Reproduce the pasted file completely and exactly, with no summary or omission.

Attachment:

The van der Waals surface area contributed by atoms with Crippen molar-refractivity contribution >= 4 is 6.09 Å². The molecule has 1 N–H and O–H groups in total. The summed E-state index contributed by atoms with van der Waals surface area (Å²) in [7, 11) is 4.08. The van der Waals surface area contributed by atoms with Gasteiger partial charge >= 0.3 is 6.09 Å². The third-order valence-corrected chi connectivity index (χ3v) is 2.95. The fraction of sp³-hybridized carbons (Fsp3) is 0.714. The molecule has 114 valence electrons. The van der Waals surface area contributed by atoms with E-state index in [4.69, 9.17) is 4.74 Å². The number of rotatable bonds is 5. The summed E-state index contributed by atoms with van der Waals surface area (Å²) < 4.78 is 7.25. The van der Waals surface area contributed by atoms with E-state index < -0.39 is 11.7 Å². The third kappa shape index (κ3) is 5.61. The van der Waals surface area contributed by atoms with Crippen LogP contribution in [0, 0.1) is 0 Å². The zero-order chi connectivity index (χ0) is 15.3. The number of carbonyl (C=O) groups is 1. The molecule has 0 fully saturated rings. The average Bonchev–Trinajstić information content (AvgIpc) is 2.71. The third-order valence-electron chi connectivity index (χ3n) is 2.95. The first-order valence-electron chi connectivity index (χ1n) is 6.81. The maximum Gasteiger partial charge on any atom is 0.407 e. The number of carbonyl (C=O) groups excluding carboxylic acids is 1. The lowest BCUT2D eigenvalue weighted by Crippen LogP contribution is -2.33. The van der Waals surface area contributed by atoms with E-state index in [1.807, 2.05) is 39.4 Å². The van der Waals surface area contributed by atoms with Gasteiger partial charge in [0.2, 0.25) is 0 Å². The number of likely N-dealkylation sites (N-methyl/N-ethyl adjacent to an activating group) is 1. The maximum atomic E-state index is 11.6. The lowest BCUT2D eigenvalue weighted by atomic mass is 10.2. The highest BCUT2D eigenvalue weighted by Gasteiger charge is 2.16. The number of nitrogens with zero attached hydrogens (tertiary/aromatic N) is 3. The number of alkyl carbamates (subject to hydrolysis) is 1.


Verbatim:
The van der Waals surface area contributed by atoms with Crippen molar-refractivity contribution >= 4 is 6.09 Å². The molecule has 1 N–H and O–H groups in total. The summed E-state index contributed by atoms with van der Waals surface area (Å²) in [7, 11) is 4.08. The van der Waals surface area contributed by atoms with Gasteiger partial charge >= 0.3 is 6.09 Å². The third-order valence-corrected chi connectivity index (χ3v) is 2.95. The fraction of sp³-hybridized carbons (Fsp3) is 0.714. The molecule has 114 valence electrons. The van der Waals surface area contributed by atoms with E-state index in [4.69, 9.17) is 4.74 Å². The number of rotatable bonds is 5. The summed E-state index contributed by atoms with van der Waals surface area (Å²) < 4.78 is 7.25. The van der Waals surface area contributed by atoms with E-state index < -0.39 is 11.7 Å². The third kappa shape index (κ3) is 5.61. The van der Waals surface area contributed by atoms with Crippen LogP contribution in [0, 0.1) is 0 Å². The zero-order chi connectivity index (χ0) is 15.3. The number of carbonyl (C=O) groups is 1. The molecule has 0 fully saturated rings. The average Bonchev–Trinajstić information content (AvgIpc) is 2.71. The third-order valence-electron chi connectivity index (χ3n) is 2.95. The first-order valence-electron chi connectivity index (χ1n) is 6.81. The maximum Gasteiger partial charge on any atom is 0.407 e. The number of carbonyl (C=O) groups excluding carboxylic acids is 1. The lowest BCUT2D eigenvalue weighted by Crippen LogP contribution is -2.33. The van der Waals surface area contributed by atoms with E-state index in [1.807, 2.05) is 39.4 Å². The van der Waals surface area contributed by atoms with Gasteiger partial charge in [0.2, 0.25) is 0 Å². The number of likely N-dealkylation sites (N-methyl/N-ethyl adjacent to an activating group) is 1. The maximum atomic E-state index is 11.6. The lowest BCUT2D eigenvalue weighted by atomic mass is 10.2. The highest BCUT2D eigenvalue weighted by Gasteiger charge is 2.16. The number of nitrogens with zero attached hydrogens (tertiary/aromatic N) is 3. The number of alkyl carbamates (subject to hydrolysis) is 1.